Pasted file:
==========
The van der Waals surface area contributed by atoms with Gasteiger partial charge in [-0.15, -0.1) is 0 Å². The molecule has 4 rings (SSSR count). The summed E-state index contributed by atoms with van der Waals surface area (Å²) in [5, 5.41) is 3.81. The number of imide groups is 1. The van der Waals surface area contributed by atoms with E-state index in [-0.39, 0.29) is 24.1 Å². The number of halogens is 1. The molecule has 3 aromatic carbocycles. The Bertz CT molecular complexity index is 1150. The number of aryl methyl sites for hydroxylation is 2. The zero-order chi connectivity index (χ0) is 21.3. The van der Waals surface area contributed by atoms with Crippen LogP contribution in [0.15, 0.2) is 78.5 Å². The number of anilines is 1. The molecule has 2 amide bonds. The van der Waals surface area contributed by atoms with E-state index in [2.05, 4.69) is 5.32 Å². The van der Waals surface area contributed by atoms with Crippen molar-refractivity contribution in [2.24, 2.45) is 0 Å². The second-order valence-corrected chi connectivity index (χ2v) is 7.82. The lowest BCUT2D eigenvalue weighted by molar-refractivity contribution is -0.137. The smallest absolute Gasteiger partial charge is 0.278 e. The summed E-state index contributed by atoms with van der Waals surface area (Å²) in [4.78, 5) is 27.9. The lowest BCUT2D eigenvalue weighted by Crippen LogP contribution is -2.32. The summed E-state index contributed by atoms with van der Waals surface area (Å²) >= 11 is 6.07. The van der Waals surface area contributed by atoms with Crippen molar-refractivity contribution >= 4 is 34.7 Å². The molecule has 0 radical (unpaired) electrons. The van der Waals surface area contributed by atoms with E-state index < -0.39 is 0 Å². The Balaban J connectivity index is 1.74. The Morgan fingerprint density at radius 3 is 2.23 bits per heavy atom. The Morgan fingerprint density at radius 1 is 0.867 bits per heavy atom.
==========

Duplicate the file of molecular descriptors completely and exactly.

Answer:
The van der Waals surface area contributed by atoms with Gasteiger partial charge in [-0.15, -0.1) is 0 Å². The molecule has 4 rings (SSSR count). The summed E-state index contributed by atoms with van der Waals surface area (Å²) in [5, 5.41) is 3.81. The number of imide groups is 1. The van der Waals surface area contributed by atoms with E-state index in [-0.39, 0.29) is 24.1 Å². The number of halogens is 1. The molecule has 3 aromatic carbocycles. The Bertz CT molecular complexity index is 1150. The number of aryl methyl sites for hydroxylation is 2. The zero-order chi connectivity index (χ0) is 21.3. The van der Waals surface area contributed by atoms with Crippen LogP contribution in [0.15, 0.2) is 78.5 Å². The number of anilines is 1. The molecule has 2 amide bonds. The van der Waals surface area contributed by atoms with E-state index in [2.05, 4.69) is 5.32 Å². The van der Waals surface area contributed by atoms with Crippen molar-refractivity contribution in [2.24, 2.45) is 0 Å². The second-order valence-corrected chi connectivity index (χ2v) is 7.82. The lowest BCUT2D eigenvalue weighted by molar-refractivity contribution is -0.137. The smallest absolute Gasteiger partial charge is 0.278 e. The summed E-state index contributed by atoms with van der Waals surface area (Å²) in [4.78, 5) is 27.9. The lowest BCUT2D eigenvalue weighted by Crippen LogP contribution is -2.32. The summed E-state index contributed by atoms with van der Waals surface area (Å²) >= 11 is 6.07. The van der Waals surface area contributed by atoms with Crippen molar-refractivity contribution >= 4 is 34.7 Å². The molecule has 0 radical (unpaired) electrons. The van der Waals surface area contributed by atoms with E-state index < -0.39 is 0 Å². The Balaban J connectivity index is 1.74. The Morgan fingerprint density at radius 3 is 2.23 bits per heavy atom. The Morgan fingerprint density at radius 1 is 0.867 bits per heavy atom.